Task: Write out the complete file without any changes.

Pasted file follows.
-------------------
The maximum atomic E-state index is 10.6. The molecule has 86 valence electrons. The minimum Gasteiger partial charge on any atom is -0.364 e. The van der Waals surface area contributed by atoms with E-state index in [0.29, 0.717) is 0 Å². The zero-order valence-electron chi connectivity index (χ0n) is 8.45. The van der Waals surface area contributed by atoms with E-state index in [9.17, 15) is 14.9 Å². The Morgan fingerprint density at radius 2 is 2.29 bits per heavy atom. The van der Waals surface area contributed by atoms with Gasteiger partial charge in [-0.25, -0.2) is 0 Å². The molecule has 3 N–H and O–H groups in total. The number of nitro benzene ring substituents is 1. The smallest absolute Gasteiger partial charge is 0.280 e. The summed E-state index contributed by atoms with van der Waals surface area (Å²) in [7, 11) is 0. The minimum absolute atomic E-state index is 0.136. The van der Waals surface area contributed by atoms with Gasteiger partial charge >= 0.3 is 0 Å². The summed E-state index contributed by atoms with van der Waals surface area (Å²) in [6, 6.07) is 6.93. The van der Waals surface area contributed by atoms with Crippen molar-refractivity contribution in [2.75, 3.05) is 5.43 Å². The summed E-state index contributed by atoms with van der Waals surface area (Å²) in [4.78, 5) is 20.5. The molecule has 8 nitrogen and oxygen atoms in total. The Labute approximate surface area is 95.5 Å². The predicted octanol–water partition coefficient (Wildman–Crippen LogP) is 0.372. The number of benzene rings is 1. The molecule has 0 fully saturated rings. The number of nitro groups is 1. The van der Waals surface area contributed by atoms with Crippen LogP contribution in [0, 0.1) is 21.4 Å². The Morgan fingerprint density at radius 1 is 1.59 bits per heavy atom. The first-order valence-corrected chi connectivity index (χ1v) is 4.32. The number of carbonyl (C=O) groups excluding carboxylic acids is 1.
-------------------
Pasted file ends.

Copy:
The maximum atomic E-state index is 10.6. The molecule has 86 valence electrons. The minimum Gasteiger partial charge on any atom is -0.364 e. The van der Waals surface area contributed by atoms with E-state index in [0.29, 0.717) is 0 Å². The zero-order valence-electron chi connectivity index (χ0n) is 8.45. The van der Waals surface area contributed by atoms with E-state index in [9.17, 15) is 14.9 Å². The Morgan fingerprint density at radius 2 is 2.29 bits per heavy atom. The van der Waals surface area contributed by atoms with Gasteiger partial charge in [-0.25, -0.2) is 0 Å². The molecule has 3 N–H and O–H groups in total. The number of nitro benzene ring substituents is 1. The smallest absolute Gasteiger partial charge is 0.280 e. The summed E-state index contributed by atoms with van der Waals surface area (Å²) in [7, 11) is 0. The minimum absolute atomic E-state index is 0.136. The van der Waals surface area contributed by atoms with Gasteiger partial charge >= 0.3 is 0 Å². The summed E-state index contributed by atoms with van der Waals surface area (Å²) in [6, 6.07) is 6.93. The van der Waals surface area contributed by atoms with Crippen molar-refractivity contribution in [2.75, 3.05) is 5.43 Å². The summed E-state index contributed by atoms with van der Waals surface area (Å²) in [4.78, 5) is 20.5. The molecule has 8 nitrogen and oxygen atoms in total. The Labute approximate surface area is 95.5 Å². The predicted octanol–water partition coefficient (Wildman–Crippen LogP) is 0.372. The number of benzene rings is 1. The molecule has 0 fully saturated rings. The number of nitro groups is 1. The van der Waals surface area contributed by atoms with Crippen LogP contribution in [0, 0.1) is 21.4 Å². The Morgan fingerprint density at radius 1 is 1.59 bits per heavy atom. The first-order valence-corrected chi connectivity index (χ1v) is 4.32. The number of carbonyl (C=O) groups excluding carboxylic acids is 1.